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5 Misconceptions About Fevers in Children

5 Misconceptions About Fevers in Children

Guest Post by Katy Fleming, MA, LPC, BSN, RN

As a parent, it’s stressful when your little one’s temperature rises. 

Some caretakers may call the pediatrician’s office or grab a medicine bottle. Others may lose sleep worrying about the dangers of their child’s fever.  

Common myths and misbeliefs around fevers cause confusion, unnecessary panic, and sometimes mistreatment. 

5 Misconceptions on Fevers in Children

Learn more about the role of fevers and how they affect your child’s body by correcting these five common misconceptions: 

 99°F is a low-grade fever. 

A fever is considered a body temperature of 100.4°F or higher.

Your child’s body temperature will naturally fluctuate throughout the day with higher temperatures more often in the late afternoon and early evening. 

If your kiddo plays outside on a hot day, they may feel warm to the touch but will return to a normal temperature in a few minutes. Our kids feel warm for various reasons and it doesn’t automatically mean they have a fever or illness.

After receiving an immunization, when teething or if overdressed, your child’s temperature may slightly rise, as well. 

Fevers are always bad for kids. 

Fevers are typically harmless and a sign that the body is doing its job.

When the body detects a virus or bacteria, it triggers our immune system to kick in and fight the infection. Since germs don’t like heat, the body releases a chemical to increase your body temperature.

As children’s immune systems fully develop, their bodies attack every germ. For this reason, they’re more likely to get a fever with simple viruses like the common cold. 

It’s important to note that fevers may signify potentially serious illness in newborn babies. If your child is 3 months old or less with a fever, call your doctor for further instructions.

In general, fevers are harmless, but you should call your pediatrician’s office for the following reasons:

  • If their fever lasts longer than 2-3 days
  • Your child has a fever and additional symptoms such as severe ear pain, difficulty breathing, repeated vomiting or diarrhea, or a severe sore throat.
  • Their temperature rises above 104°F
  • Your child shows signs of dehydration (i.e., not urinating at least every 8-12 hours, a baby not wetting at least 3 diapers daily).
  • A child that isn’t acting like themselves (i.e., not interested in playing, drinking, eating). 
  • Any time a baby younger than 3 months has a temperature of 100.4°

If you can’t break the fever, it’s a serious illness. 

Many families pass down generations of at-home remedies and cultural practices.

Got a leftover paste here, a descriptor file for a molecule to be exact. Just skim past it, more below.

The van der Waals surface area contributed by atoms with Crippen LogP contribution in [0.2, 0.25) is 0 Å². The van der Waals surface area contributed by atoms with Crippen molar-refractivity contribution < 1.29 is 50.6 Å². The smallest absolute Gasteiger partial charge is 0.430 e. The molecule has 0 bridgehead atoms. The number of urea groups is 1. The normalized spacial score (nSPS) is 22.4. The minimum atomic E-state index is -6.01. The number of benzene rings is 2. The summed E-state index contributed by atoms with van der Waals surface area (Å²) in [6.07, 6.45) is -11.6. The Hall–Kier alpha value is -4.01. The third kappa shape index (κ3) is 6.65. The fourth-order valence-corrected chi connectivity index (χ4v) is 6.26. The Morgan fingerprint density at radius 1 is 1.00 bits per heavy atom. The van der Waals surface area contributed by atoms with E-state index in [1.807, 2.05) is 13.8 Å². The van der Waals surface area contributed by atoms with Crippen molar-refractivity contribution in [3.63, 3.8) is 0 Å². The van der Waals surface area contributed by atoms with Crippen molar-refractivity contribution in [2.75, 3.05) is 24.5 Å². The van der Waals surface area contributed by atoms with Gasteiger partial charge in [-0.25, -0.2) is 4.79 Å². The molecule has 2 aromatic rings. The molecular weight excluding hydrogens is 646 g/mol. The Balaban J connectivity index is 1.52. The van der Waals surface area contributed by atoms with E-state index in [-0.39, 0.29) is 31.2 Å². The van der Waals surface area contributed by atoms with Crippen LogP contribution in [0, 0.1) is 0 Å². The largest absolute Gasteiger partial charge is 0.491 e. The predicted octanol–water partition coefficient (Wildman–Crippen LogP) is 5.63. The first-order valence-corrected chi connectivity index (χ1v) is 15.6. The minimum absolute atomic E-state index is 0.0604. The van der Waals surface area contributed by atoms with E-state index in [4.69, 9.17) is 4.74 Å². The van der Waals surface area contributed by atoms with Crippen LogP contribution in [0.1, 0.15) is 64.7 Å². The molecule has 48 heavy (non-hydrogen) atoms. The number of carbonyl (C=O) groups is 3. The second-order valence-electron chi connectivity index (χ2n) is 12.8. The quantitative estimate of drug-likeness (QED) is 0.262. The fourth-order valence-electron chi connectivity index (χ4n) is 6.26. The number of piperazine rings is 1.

Parents often mistakenly believe they must lower their child’s body temperature when experiencing a fever.

Before you start a cold bath, there’s no need to remove layers of clothing or use a cool washcloth to lower the body temperature. As mentioned earlier, an elevated body temperature shows that your immune system fights the infection when sick. 

Focus on relieving your child’s discomfort such as a light blanket if experiencing chills or an ice pop to soothe a sore throat. 

How your child feels and acts is more important than simply the number on the thermometer. Call your doctor if your little one isn’t acting like themselves, has difficulty breathing, or isn’t consuming enough fluids.

 All high fevers cause brain damage. 

Brain damage can only occur if your temperature reaches 108°F

A part of your brain called the hypothalamus acts as a thermostat and recognizes when your body is overheating. For that reason, your body temperature will rarely go above 103 or 104°F.

This is rare, and typically only occurs when the child is somewhere very hot such as a car on a scorching summer day. 

Treat all fevers with medication. 

If your child is playing, drinking, and eating as normal, then they most likely don’t need any treatment. 

Look at your child’s symptoms and behaviors rather than just their body temperature. If your child is experiencing pain or discomfort, give acetaminophen or ibuprofen. However, never give ibuprofen to children under the age of 6 months. 

Contact your pediatrician for recommended dosage, especially if your child is under two years old.

Want more parenting hacks for sick kids? Check these out: 

When your kiddo gets a virus, their body fights the infection with a higher body temperature. Fevers usually go away after 2-3 days on their own and don’t require medication.

However, treatment may help your child feel more comfortable if they’re experiencing additional symptoms. Look at their behavior and symptoms rather than only assessing their temperature. 

It’s scary when your child gets a fever, but thankfully, they’re not usually serious. Don’t hesitate to call your child’s pediatrician's office for support and recommendations. 

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